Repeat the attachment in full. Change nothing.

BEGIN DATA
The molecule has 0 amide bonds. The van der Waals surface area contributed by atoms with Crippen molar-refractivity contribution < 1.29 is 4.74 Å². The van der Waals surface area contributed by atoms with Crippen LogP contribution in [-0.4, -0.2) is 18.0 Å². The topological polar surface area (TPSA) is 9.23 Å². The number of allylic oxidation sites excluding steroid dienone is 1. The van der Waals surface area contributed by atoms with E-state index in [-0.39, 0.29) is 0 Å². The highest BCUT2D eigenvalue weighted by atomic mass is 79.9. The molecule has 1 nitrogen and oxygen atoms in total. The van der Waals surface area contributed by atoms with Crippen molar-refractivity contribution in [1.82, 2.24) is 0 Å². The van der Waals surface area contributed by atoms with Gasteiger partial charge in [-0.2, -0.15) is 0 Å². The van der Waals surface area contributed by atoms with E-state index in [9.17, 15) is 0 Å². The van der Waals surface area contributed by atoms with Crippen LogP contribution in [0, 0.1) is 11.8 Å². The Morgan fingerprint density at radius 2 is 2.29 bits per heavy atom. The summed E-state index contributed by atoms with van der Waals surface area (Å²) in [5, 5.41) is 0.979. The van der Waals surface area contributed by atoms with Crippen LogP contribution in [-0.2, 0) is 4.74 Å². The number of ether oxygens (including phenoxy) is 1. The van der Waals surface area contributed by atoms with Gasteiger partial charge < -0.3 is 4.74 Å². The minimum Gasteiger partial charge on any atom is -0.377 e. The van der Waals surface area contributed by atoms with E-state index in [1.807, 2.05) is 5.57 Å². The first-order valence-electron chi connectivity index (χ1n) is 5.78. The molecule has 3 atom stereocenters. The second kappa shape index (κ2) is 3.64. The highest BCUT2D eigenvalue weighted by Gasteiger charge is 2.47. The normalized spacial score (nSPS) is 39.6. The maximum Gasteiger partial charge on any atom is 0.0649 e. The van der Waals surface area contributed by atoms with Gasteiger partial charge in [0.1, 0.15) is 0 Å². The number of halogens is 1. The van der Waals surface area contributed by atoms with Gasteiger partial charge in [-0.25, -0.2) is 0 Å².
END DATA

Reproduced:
The molecule has 0 amide bonds. The van der Waals surface area contributed by atoms with Crippen molar-refractivity contribution < 1.29 is 4.74 Å². The van der Waals surface area contributed by atoms with Crippen LogP contribution in [-0.4, -0.2) is 18.0 Å². The topological polar surface area (TPSA) is 9.23 Å². The number of allylic oxidation sites excluding steroid dienone is 1. The van der Waals surface area contributed by atoms with E-state index in [-0.39, 0.29) is 0 Å². The highest BCUT2D eigenvalue weighted by atomic mass is 79.9. The molecule has 1 nitrogen and oxygen atoms in total. The van der Waals surface area contributed by atoms with Crippen molar-refractivity contribution in [1.82, 2.24) is 0 Å². The van der Waals surface area contributed by atoms with Gasteiger partial charge in [-0.2, -0.15) is 0 Å². The van der Waals surface area contributed by atoms with E-state index in [9.17, 15) is 0 Å². The van der Waals surface area contributed by atoms with Crippen LogP contribution in [0, 0.1) is 11.8 Å². The Morgan fingerprint density at radius 2 is 2.29 bits per heavy atom. The summed E-state index contributed by atoms with van der Waals surface area (Å²) in [5, 5.41) is 0.979. The van der Waals surface area contributed by atoms with Crippen LogP contribution in [-0.2, 0) is 4.74 Å². The number of ether oxygens (including phenoxy) is 1. The van der Waals surface area contributed by atoms with Gasteiger partial charge < -0.3 is 4.74 Å². The minimum Gasteiger partial charge on any atom is -0.377 e. The van der Waals surface area contributed by atoms with E-state index in [1.807, 2.05) is 5.57 Å². The first-order valence-electron chi connectivity index (χ1n) is 5.78. The molecule has 3 atom stereocenters. The second kappa shape index (κ2) is 3.64. The highest BCUT2D eigenvalue weighted by Gasteiger charge is 2.47. The normalized spacial score (nSPS) is 39.6. The maximum Gasteiger partial charge on any atom is 0.0649 e. The van der Waals surface area contributed by atoms with Gasteiger partial charge in [0.1, 0.15) is 0 Å². The number of halogens is 1. The van der Waals surface area contributed by atoms with Gasteiger partial charge in [-0.25, -0.2) is 0 Å².